References

1. Totalised or Identity Philosophy (Modernism) is viewed by Post-Modernism as the traditional Western approach of building reflexive conceptual systems upon foundational first principles. The metaphysics of Aristotle's Final Cause where the ends can be discerned in the beginning exemplify the approach. This methodology can be seen in Plato, Aristotle, Descartes, the German Idealists and their derivatives such as Marx. Onto-Theology can be seen as a similar approach in Theology where the existence and nature of all Being is epistemologically based on and derives from the first origin of all Being namely God.

2. Phenomenology. A movement in Philosophy which sought to base human knowing and knowledge by going 'to the things themselves' free of any dualism between Subject and Object. What is experienced [Phenomena] and how it is experienced [Logos] is subject to description. See:

Edmund Husserl Cartesian Meditations. Springer Press 1977

Martin Heidegger The Basic Problems of Phenomenology. Indiana University Press 1995

3. Emmanuel Levinas Totality and Infinity. Duquesne University Press 1961

4. Immanuel Kant First Section. Groundwork of the Metaphysic of Morals Hackett 1993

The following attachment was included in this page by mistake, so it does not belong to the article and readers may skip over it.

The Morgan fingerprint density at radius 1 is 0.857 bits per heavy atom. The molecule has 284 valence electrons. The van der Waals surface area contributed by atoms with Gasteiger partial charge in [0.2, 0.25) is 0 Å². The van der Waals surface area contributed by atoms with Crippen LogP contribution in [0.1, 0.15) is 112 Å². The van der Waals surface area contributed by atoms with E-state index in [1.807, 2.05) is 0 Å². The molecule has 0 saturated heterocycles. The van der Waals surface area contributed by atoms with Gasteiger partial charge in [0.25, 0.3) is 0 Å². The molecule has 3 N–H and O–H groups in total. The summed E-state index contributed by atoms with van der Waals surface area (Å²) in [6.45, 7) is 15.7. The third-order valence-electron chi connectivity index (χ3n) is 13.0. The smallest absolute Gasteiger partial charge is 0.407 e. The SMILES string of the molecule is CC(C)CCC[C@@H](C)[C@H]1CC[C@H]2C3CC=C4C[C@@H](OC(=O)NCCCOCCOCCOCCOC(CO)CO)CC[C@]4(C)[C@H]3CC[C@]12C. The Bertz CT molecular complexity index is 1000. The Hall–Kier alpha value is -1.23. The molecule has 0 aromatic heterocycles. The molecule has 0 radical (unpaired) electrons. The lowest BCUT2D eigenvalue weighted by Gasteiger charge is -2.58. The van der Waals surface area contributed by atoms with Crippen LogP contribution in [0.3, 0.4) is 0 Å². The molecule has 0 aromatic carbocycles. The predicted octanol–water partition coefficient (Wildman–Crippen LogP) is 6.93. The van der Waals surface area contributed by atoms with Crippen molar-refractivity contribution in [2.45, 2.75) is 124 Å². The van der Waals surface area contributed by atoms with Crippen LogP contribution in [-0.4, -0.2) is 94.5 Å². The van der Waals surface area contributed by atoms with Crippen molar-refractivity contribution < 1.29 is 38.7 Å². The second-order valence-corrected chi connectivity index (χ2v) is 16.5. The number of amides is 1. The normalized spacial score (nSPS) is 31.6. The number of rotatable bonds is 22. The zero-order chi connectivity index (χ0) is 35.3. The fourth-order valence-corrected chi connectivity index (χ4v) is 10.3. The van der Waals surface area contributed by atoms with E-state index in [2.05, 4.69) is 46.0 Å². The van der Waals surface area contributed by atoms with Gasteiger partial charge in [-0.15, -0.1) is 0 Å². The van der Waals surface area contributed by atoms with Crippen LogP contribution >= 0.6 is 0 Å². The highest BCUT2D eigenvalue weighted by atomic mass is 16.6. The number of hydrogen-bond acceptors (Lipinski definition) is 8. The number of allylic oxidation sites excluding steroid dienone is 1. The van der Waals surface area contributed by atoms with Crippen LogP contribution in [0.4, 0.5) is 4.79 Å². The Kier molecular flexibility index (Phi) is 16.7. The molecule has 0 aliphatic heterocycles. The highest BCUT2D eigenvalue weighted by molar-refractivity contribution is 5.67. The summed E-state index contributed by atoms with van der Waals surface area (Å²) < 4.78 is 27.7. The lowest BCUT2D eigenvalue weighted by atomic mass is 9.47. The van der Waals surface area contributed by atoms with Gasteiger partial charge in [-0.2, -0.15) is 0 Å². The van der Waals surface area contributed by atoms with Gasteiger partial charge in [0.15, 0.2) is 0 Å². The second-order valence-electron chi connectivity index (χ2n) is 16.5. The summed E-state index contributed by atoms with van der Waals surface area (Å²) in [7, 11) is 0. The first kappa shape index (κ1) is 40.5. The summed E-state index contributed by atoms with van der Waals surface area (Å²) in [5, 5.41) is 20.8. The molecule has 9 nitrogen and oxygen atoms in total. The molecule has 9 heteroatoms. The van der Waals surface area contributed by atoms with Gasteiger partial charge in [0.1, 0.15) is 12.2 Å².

Immanuel Kant Critique of Practical Reason Everyman 1990.

5. Jeremy Bentham. An Introduction to the Principles of Morals and Legislation Penguin 2007

6. Rene Descartes. Meditation III 'Of God that He Exists' Meditations on the First Philosophy Everyman 1987.

7. Eschatology understood as the doctrine and Biblical study of the end of things.

8. Illeity meaning the remote otherness of God. Deriving from the Latin demonstrative pronoun ille, illa, meaning 'that over there'.

9. Emmanuel Levinas P. 59-60. Meaning and Sense Basic Philosophical Writings. Indiana University Press 1996

10. Fyodor Dostoyevsky The Brothers Karamazov Penguin Popular Classics. 1999.

11. Dermot Moran highlights this point in Ch 10 op cite below


Bibliography

Emmanuel Levinas Totality and Infinity. An Essay on Exteriority. Duquesne University Press 1991

Emmanuel Levinas Basic Philosophical Writings, Eds: Adriaan T. Peperzak, Simon Critchley, Robert Berlasconi. Indiana University Press 1996

Andrew McGettigan The Philosopher's Fear of Alterity Radical Philosophy #140

Dermot Moran Introduction to Phenomenology Routledge 2000

Mary Jennings 'Justice and the Other in Levinas Totality and Infinity' Pathways to Philosophy Associateship Essay http://www.philosophypathways.com/essays/jennings2.html


© Martin Jenkins 2007

E-mail: martinllowarch.jenkins@virgin.net